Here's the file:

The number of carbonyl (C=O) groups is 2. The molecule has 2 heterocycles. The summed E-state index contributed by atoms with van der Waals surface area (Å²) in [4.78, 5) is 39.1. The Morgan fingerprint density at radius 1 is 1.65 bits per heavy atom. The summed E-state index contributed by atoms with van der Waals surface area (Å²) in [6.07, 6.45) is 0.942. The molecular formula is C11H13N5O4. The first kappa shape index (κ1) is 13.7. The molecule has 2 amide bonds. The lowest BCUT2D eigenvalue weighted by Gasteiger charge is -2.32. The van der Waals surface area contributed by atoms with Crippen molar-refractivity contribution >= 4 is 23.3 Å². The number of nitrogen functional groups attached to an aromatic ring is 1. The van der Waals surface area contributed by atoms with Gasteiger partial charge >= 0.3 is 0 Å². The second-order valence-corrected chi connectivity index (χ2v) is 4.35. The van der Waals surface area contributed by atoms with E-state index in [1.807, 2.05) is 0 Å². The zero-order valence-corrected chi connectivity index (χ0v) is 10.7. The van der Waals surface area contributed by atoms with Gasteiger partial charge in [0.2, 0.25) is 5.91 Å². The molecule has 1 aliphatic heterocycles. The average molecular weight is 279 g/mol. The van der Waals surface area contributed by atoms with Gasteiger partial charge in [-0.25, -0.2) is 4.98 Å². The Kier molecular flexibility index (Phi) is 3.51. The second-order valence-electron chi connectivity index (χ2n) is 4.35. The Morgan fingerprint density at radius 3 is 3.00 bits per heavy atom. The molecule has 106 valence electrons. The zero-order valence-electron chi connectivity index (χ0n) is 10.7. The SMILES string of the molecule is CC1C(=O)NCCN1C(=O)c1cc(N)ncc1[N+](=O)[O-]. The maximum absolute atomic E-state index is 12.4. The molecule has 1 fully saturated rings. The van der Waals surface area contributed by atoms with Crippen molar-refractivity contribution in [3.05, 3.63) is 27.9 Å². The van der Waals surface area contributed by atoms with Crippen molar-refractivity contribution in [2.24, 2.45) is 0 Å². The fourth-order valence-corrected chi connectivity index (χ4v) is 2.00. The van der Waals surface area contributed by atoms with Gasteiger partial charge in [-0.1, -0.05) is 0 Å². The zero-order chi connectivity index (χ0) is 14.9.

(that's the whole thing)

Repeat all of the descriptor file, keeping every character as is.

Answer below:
The number of carbonyl (C=O) groups is 2. The molecule has 2 heterocycles. The summed E-state index contributed by atoms with van der Waals surface area (Å²) in [4.78, 5) is 39.1. The Morgan fingerprint density at radius 1 is 1.65 bits per heavy atom. The summed E-state index contributed by atoms with van der Waals surface area (Å²) in [6.07, 6.45) is 0.942. The molecular formula is C11H13N5O4. The first kappa shape index (κ1) is 13.7. The molecule has 2 amide bonds. The lowest BCUT2D eigenvalue weighted by Gasteiger charge is -2.32. The van der Waals surface area contributed by atoms with Crippen molar-refractivity contribution >= 4 is 23.3 Å². The number of nitrogen functional groups attached to an aromatic ring is 1. The van der Waals surface area contributed by atoms with Gasteiger partial charge >= 0.3 is 0 Å². The second-order valence-corrected chi connectivity index (χ2v) is 4.35. The van der Waals surface area contributed by atoms with E-state index in [1.807, 2.05) is 0 Å². The zero-order valence-corrected chi connectivity index (χ0v) is 10.7. The van der Waals surface area contributed by atoms with Gasteiger partial charge in [0.2, 0.25) is 5.91 Å². The molecule has 1 aliphatic heterocycles. The average molecular weight is 279 g/mol. The van der Waals surface area contributed by atoms with Gasteiger partial charge in [-0.25, -0.2) is 4.98 Å². The Kier molecular flexibility index (Phi) is 3.51. The second-order valence-electron chi connectivity index (χ2n) is 4.35. The Morgan fingerprint density at radius 3 is 3.00 bits per heavy atom. The molecule has 106 valence electrons. The zero-order valence-electron chi connectivity index (χ0n) is 10.7. The SMILES string of the molecule is CC1C(=O)NCCN1C(=O)c1cc(N)ncc1[N+](=O)[O-]. The maximum absolute atomic E-state index is 12.4. The molecule has 1 fully saturated rings. The van der Waals surface area contributed by atoms with Crippen molar-refractivity contribution in [3.05, 3.63) is 27.9 Å². The van der Waals surface area contributed by atoms with Crippen molar-refractivity contribution in [2.24, 2.45) is 0 Å². The fourth-order valence-corrected chi connectivity index (χ4v) is 2.00. The van der Waals surface area contributed by atoms with Gasteiger partial charge in [-0.1, -0.05) is 0 Å². The zero-order chi connectivity index (χ0) is 14.9.